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Japanese people are living so long that the country’s definition of "elderly" could change

日本人超長壽 改寫全國「老年」定義

· 每日跟讀單元 Daily English

The Japanese Gerontological Society, a group of medical doctors and university professors, have proposed changing the threshold for "elderly" status from 65 years old to 75 given the country’s widespread longevity, NHK World reports.

日本放送協會環球廣播網報導,由於日本人普遍長壽,一群醫師和大學教授組成的日本老年學會,提議將「老年」的門檻從65歲調整至75歲。

Census figures from 2015 show 26.7% of Japan’s population is 65 years or older. The proportion will rise to 33% by 2035 and 40% by 2060.

2015年的人口普查數據顯示,年紀在65歲(含)以上的日本人占26.7%。這個比例2035年將上升至33%,2060年將高達40%。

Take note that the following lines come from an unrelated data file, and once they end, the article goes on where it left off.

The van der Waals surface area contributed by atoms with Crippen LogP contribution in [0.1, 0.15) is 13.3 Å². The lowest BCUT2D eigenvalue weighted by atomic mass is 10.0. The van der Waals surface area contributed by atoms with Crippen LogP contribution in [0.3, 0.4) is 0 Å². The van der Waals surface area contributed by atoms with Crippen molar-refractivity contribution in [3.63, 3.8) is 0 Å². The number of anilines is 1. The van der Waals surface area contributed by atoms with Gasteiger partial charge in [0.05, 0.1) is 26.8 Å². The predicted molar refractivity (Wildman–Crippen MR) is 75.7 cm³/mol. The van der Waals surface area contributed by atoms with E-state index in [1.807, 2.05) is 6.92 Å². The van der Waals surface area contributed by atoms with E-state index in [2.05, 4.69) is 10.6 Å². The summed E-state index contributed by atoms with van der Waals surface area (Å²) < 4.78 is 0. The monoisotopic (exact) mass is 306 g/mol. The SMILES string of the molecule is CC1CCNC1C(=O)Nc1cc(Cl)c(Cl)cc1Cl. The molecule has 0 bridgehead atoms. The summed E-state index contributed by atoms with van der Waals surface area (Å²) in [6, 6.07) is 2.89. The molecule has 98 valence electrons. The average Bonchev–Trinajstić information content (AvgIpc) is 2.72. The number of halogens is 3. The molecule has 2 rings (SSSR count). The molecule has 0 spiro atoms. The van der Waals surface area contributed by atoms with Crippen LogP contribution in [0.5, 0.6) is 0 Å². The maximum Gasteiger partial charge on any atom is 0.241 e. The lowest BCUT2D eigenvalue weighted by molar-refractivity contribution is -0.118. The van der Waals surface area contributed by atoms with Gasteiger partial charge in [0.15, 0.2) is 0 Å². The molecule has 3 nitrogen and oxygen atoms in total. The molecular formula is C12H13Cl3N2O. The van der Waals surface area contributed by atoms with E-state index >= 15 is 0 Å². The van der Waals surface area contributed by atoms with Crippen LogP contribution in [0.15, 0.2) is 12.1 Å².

Economists have expressed concern over the widespread aging because younger generations aren’t having children like they used to. With fewer young people to cover greater social-security costs, people are taking on larger individual shares, limiting their personal spending.

經濟學家已對老年化現象普及表達憂心,因為年輕世代不像過去一樣生養後代。一旦缺少年輕人負擔愈來愈龐大的社會福利支出,個人所須扛下的費用就會增加,從而限制每個人的消費能力。

Redefining "elders" over 75 instead of 65 would allow more older Japanese people in great physical shape to continue contributing to the labor force, and hopefully boost the economy.

將「老年」定義從65歲調升至75歲,可讓更多身體狀態良好的年長日本人,繼續貢獻勞動力,希望藉此促進經濟發展。

According to the Japan Times, a recent survey conducted by the Health, Labor and Welfare Ministry found, 70% of respondents who are 60 or older would be willing to work past 65.

日本時報指出,厚生勞動省近期一項調查發現,60歲以上的人當中,有70%願意工作至65歲之後。

Source article: http://iservice.ltn.com.tw/Service/english/english.php?engno=1080588&day=2017-02-23

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